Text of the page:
Of course, helping the pro- gram reach that kind of suc- cess again means in part per- suading the state’s standout high school players to, just as he did two decades ago, choose the path of the Rain- bow Warriors. Relishing the challenge, Chang believes he and his staff can ultimately convince some of Hawai‘i’s homegrown talent that the grass is just as green in Mā- noa as it is anywhere else.
“We’re all in this togeth- er,” he adds. “The whole thing that I’ ve been doing is trying to make sure that ev- Aerybody feels like a part of this team. That’s the biggest thing.”
“You can always tell when you got really good coaches because the future coaches of the profession fall from their trees,” he observes. “I was under June, I was under Cal and Ron Lee, and I was un- der Vinny Passas, and that’s kind of what grew me into what I am today.”
“I wasn’t the biggest quar- terback, I wasn’t the fastest quarterback, and I probably didn’t have the strongest arm,” he continues, “but by just being smart about things, to keep coming, to keep having that work ethic so that you’re not outworked by anybody, that’s the kind of mentality that I had.”
    s natural as Chang is at the sport, it’s im- portant to note that
It’s the type of mental toughness that Chang hopes will be on display among his players — both when they kick off their season against the visiting Commodores on Saturday, and beyond. For his part, he vows to be with them every step of the way while watching them co- alesce into a mean, lean fight- ing machine that hopefully produces magic on and off the field — just like he once did as a player in Mānoa.
            “Sure we’ d like to be cho- sen first, but all we need is at least one of the big ones in Hawai‘i to say, ‘Hey, I’m go- ing to come in and represent the state’ — just like how I did, and then other players followed along,” says Chang.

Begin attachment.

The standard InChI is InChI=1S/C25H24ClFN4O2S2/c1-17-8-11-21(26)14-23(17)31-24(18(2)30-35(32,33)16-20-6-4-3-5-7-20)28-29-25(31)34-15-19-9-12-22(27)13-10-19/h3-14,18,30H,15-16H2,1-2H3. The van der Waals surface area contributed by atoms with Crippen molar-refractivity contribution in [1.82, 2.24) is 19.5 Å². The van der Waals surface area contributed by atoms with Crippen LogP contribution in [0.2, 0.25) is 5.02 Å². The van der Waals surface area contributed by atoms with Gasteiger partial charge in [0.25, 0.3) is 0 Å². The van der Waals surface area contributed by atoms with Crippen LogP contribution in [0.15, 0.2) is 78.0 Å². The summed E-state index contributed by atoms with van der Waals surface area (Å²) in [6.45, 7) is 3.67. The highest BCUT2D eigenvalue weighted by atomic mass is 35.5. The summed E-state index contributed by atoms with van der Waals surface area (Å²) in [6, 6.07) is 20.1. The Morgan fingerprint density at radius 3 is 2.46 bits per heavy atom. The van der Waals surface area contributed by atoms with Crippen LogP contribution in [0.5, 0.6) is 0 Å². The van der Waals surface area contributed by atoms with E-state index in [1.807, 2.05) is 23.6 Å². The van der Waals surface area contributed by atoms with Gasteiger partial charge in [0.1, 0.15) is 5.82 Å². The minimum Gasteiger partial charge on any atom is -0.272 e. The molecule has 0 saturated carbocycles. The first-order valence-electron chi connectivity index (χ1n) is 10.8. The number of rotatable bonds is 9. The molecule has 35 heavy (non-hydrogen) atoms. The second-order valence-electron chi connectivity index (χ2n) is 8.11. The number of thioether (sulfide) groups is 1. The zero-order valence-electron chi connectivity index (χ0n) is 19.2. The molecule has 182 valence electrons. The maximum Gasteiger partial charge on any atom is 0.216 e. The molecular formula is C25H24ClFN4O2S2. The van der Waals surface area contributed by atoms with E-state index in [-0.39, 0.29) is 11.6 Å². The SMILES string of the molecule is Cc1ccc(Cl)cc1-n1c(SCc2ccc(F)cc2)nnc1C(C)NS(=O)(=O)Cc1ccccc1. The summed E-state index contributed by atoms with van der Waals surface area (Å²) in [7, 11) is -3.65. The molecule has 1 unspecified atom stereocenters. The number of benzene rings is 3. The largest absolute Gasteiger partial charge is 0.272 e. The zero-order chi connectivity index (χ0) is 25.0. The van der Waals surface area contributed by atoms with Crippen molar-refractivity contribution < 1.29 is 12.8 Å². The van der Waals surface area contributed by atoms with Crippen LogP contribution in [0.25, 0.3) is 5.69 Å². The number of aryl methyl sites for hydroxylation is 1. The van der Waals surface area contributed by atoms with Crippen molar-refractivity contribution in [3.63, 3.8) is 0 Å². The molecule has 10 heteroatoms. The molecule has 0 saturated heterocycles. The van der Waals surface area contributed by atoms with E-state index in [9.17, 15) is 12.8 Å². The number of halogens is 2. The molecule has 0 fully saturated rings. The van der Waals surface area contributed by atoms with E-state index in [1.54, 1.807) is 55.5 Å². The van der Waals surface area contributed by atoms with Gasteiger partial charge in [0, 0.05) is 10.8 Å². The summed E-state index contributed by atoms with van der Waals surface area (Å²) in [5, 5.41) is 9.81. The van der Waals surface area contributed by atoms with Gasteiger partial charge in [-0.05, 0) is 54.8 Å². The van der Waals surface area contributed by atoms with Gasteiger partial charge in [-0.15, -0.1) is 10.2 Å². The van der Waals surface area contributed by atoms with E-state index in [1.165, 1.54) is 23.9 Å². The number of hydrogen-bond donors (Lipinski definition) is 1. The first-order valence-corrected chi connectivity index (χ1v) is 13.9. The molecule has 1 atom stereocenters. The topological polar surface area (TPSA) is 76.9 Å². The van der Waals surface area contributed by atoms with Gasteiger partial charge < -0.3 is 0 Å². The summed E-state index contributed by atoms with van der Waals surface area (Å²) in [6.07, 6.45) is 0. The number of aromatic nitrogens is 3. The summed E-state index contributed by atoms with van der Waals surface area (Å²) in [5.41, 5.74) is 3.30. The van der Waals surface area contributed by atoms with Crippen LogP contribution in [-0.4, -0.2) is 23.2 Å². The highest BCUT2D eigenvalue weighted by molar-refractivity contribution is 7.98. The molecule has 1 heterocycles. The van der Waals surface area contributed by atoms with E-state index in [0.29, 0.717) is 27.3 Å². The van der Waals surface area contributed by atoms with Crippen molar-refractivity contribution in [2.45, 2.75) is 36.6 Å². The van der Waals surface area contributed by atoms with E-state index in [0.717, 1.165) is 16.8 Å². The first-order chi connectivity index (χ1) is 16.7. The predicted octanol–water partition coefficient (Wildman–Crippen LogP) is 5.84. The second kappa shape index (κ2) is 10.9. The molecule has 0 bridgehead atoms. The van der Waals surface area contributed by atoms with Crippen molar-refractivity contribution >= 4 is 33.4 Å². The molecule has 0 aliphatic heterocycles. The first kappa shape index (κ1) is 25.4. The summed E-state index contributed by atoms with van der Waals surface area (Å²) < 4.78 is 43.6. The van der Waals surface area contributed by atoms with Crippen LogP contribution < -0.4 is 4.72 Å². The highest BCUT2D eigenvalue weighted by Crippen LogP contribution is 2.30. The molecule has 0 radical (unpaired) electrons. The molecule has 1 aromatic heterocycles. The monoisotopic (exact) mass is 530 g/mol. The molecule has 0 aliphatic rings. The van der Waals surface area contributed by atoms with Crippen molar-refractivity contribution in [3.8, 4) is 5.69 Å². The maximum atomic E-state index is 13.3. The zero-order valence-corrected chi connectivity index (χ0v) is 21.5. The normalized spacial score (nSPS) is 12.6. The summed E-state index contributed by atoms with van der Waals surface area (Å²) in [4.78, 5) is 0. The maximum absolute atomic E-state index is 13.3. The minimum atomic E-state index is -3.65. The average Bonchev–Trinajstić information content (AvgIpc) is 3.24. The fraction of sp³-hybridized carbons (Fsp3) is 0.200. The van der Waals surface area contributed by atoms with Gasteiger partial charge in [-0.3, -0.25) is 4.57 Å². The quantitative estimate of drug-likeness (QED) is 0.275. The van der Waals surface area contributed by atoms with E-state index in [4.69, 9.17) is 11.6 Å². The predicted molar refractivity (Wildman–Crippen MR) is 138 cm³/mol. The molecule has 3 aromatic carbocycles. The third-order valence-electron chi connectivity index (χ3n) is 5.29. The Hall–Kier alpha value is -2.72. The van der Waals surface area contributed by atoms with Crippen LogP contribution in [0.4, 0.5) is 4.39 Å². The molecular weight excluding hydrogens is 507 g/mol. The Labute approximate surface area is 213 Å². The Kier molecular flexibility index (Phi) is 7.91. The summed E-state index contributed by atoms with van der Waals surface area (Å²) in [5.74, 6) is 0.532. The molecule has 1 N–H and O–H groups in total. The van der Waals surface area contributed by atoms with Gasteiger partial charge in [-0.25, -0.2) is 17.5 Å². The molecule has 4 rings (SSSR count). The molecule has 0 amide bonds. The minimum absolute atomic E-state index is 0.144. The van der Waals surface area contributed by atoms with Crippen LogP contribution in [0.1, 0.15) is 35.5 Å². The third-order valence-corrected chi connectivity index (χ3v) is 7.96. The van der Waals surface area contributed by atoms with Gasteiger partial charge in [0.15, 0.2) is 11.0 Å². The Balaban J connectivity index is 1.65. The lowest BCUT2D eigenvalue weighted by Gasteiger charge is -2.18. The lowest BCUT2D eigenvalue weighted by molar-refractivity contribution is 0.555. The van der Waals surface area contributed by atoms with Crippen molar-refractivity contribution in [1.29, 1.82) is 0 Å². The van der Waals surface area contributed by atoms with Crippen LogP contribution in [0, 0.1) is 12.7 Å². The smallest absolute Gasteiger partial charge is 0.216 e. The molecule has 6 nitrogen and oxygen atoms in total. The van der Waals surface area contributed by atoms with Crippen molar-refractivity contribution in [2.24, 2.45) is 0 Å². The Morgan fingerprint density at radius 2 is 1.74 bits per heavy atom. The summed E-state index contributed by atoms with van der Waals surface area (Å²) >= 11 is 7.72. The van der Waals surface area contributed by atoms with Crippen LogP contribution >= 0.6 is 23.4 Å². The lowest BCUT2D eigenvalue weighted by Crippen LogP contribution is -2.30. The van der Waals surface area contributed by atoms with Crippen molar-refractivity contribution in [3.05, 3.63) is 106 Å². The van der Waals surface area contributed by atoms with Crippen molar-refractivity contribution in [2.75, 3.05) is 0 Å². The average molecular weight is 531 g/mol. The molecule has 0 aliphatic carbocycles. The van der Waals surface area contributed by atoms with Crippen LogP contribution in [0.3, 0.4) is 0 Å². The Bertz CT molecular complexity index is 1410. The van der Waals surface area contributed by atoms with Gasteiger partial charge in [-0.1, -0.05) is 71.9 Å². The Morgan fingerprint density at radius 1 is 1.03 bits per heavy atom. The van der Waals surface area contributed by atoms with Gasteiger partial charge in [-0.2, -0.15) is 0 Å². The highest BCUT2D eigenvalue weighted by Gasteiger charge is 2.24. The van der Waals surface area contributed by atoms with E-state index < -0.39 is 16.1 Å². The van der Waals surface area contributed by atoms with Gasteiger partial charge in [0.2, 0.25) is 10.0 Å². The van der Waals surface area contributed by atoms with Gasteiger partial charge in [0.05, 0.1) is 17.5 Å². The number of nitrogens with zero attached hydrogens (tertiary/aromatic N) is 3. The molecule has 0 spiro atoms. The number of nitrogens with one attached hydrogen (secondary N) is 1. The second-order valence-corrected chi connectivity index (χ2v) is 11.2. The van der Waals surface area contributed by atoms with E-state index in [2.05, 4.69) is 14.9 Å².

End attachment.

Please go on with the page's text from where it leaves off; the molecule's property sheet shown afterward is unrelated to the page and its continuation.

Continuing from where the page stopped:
he didn’t begin play-
ing organized foot-
ball until his early
teens. Up until
then, his focus in
athletics was pri-
marily twofold — basket- ball and baseball — despite spending much of his youth serving as a ball boy for his father, Levi, a school princi- pal and basketball coach who also worked football games as an Interscholastic League of Honolulu official.
But Chang’s studious mind and determined make- up were also critical in his development. After all, oth- ers have played for and been tutored by these same coach- es and more, but not many have come close to enjoying the type of success Chang had on the field as a player.
“I work for those guys every day,” says Chang in closing. “I want to give them everything they will need to be successful on the field on Saturday, and be successful when they leave here for the rest of their life.
         To his credit, the head coach has already been ex- panding his outreach efforts in Hawai‘i’s communities and stressing the importance for tomorrow’s Rainbow Warrior to believe he has a future in the islands beyond
But all that changed once the Waipi‘o Gentry native entered Saint Louis as a seventh-grader and Levi green-lighted his gridiron participation. At first, the youngster wanted to play defensive back “because it looked like an athletic po-
“One of the things that my dad used to talk about is mental toughness — just outworking people, always being diligent, always being smart, always using your mind. That’s what carries you further,” he explains.
“That’s my job.”
      In Chang’s five seasons at the helm of the Rainbow Warrior offense, he passed for 17,072 yards and 117 touchdowns while leading the team to victory in both the 2003 and 2004 Hawai‘i Bowl games.